For the last year and a half, I’ve almost exclusively used an iPad as my computing device at school. I was pleasantly surprised that practically everything that I needed to do: email, web browsing, demonstrating how to solve problems, and playing videos; I could do on the iPad. I loved that the iPad turned on instantly, never needed to be plugged in during the day, and weighed almost nothing. At home, I still had a traditional computer, an iMac, which I used extensively in the evenings.
Lately, as I’ve been more and more busy, I’ve noticed that during the day, I would have to capture tasks and postpone their completion since I could not efficiently handle them on the iPad. (Perhaps, a future post on Getting Things Done is warranted to explain the methodology I use for task management.) My extracurricular activities are ramping up and they require me to complete a more diverse and spontaneous series of tasks during the day.
I finally decided to make a change. I purchased a MacBook Air and have been using it for the past week. It has been wonderful and I have been more productive. The MacBook Air has many of the characteristics of the iPad: near-instant on, incredibly light, and long battery life. In addition, I can do almost anything on the MacBook Air at school as I can do at home on the iMac.
I haven’t set up a new Mac in a while and I was surprised at how different my experience was with the MacBook Air. With the advent of Dropbox and iCloud, I didn’t copy any files when setting up the MacBook Air; these services synchronized, and continue to synchronize, my contacts, calendar entries, mail, photos, and files between my Macs and iOS devices. For the first time, when I pick up any of my computing devices, I feel that I am at home and not using a satellite computing device that is just a snapshot.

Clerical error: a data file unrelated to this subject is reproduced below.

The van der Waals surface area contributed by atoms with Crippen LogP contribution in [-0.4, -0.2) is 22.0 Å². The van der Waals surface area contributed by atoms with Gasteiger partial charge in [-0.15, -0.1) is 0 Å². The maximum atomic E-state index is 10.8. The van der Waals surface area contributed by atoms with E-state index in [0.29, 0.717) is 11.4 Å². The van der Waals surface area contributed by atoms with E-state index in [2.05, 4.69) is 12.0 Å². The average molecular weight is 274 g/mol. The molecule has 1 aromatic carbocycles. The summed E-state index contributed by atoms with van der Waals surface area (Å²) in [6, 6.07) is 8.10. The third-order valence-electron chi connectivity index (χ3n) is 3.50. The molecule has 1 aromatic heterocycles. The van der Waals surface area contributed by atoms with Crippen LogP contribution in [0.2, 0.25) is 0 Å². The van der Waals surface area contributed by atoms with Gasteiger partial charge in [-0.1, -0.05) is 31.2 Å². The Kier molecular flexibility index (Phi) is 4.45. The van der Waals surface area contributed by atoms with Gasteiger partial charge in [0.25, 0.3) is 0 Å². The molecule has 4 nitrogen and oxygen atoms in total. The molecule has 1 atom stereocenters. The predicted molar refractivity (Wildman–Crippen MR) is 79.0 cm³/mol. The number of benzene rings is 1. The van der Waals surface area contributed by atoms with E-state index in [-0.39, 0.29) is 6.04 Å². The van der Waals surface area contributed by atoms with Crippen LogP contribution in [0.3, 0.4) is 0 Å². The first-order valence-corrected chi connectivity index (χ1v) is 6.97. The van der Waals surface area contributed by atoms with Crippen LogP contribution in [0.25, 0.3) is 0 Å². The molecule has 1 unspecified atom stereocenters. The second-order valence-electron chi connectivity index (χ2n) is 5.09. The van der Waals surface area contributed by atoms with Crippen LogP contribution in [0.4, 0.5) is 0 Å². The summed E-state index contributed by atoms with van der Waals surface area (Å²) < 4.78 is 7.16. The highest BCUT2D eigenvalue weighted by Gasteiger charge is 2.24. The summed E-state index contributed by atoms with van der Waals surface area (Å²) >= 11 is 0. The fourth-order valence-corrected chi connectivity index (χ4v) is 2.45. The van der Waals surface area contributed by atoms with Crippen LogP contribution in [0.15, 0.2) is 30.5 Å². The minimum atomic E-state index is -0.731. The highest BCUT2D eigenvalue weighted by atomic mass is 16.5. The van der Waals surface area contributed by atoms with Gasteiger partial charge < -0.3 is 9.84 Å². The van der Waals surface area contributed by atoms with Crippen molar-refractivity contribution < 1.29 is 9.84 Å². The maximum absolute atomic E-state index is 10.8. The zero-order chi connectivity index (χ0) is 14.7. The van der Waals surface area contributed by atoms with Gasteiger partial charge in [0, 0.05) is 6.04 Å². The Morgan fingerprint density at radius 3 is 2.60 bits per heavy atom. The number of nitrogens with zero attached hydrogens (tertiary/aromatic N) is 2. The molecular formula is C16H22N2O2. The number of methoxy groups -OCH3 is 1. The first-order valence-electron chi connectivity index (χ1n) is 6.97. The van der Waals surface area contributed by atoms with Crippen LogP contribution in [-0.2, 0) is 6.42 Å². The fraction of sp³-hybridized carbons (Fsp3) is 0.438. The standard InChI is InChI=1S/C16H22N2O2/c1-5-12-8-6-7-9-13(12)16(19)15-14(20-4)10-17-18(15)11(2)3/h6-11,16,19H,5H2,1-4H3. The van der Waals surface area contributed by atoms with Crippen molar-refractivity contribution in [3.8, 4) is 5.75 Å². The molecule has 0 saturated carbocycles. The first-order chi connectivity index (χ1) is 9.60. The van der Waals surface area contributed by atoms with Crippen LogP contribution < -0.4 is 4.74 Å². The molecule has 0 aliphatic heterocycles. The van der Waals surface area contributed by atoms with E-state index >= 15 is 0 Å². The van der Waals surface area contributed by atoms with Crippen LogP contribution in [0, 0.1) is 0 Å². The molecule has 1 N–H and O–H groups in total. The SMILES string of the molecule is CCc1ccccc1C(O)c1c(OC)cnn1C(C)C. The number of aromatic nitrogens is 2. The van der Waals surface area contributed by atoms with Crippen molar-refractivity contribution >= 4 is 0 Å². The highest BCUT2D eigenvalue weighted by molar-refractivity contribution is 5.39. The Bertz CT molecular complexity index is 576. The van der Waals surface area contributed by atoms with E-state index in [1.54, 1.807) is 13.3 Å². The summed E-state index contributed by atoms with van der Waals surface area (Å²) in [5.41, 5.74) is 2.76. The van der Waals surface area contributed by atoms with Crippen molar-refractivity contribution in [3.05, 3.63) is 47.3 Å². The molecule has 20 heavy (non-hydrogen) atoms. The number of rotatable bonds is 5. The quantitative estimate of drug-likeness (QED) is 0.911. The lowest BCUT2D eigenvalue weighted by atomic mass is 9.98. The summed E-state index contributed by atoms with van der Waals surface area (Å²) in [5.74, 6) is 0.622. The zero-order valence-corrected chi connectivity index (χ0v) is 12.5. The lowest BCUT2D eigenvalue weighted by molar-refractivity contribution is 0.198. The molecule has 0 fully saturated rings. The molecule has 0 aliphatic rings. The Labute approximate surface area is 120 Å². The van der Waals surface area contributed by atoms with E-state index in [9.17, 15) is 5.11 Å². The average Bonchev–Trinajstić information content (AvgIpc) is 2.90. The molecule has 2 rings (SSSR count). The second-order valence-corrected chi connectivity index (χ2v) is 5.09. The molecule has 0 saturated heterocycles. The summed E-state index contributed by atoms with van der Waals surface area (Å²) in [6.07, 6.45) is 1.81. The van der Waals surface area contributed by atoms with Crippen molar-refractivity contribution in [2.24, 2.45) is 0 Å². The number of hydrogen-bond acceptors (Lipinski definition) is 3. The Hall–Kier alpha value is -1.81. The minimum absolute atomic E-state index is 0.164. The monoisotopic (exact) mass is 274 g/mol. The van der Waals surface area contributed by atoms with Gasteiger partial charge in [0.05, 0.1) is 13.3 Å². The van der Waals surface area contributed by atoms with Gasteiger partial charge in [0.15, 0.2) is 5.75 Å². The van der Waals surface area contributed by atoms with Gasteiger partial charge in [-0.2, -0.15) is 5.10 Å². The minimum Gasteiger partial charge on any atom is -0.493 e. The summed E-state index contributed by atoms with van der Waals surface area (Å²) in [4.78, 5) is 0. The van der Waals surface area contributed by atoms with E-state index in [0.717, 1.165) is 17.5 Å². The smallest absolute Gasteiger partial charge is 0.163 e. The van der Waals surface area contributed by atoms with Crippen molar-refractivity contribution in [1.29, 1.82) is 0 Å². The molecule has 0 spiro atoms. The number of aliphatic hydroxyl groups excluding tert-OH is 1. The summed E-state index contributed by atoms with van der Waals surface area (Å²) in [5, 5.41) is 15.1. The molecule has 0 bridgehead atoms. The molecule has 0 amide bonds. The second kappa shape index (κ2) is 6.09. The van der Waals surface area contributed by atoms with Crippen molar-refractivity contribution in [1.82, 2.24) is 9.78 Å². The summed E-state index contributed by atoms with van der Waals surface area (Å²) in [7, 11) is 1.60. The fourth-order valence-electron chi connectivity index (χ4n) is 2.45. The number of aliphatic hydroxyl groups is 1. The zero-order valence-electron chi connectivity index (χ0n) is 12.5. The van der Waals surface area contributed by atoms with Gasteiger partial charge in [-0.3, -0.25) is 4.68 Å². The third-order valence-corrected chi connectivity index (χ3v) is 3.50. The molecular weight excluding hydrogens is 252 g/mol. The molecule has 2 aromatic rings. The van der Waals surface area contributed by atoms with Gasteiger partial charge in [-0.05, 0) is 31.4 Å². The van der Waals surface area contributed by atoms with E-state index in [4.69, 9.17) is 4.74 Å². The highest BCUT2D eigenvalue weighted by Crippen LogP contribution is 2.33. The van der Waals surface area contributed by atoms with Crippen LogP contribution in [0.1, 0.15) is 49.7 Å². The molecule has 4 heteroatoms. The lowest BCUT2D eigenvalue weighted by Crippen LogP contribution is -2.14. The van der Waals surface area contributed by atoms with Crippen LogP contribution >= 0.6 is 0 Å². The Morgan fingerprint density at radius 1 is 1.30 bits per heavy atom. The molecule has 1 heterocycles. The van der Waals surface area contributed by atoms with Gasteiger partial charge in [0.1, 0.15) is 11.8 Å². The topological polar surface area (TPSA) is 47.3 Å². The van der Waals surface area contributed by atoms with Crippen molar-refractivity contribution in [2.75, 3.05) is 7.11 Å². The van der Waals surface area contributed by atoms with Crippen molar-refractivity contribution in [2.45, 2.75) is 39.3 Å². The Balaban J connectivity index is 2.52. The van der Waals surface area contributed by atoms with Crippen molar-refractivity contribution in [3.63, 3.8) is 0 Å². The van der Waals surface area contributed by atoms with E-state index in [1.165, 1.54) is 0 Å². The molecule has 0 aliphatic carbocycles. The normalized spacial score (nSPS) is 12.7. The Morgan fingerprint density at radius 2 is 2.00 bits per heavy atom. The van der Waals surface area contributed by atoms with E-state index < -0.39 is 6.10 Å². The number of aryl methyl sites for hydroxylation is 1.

Not everything is perfect, however. The iWork Apps on Mac OS X, need better support for iCloud so that document management is round-trip between Mac OS X and iOS. I expect that this will be addressed, but, for now, I continue to use Dropbox and manually integrate changes made on iOS devices back to the Mac. Particularly annoying are the issues with the MacBook Air running Lion and wireless networks. I’ve hacked on my configuration enough to have a functional but annoying solution; so, I’m better off than some. Regardless, I’m amazed that Apple has yet to address these issues. Finally, the MacBook Air isn’t a tablet. I continue to use the iPad on its own when I want to demonstrate how to solve problems because I can write well on it with Note Taker HD, it projects well on the screen, and it is easy to export my notes to PDF files and post them to our class web site. Perhaps I’ll find an app that makes the iPad function as a drawing tablet for a MacBook.
I haven’t given up on the iPad by any means. I still hope to run an iPad pilot with my class. I think an iPad has several advantages when used in a classroom by students and teachers compared to traditional laptops and I want to explore these. Personally, I still use my iPad. I expect that when traveling or attending a conference, I will only bring my iPad. Finally, nothing is more immersive than curling up on the couch with a blanket and an iPad and reading.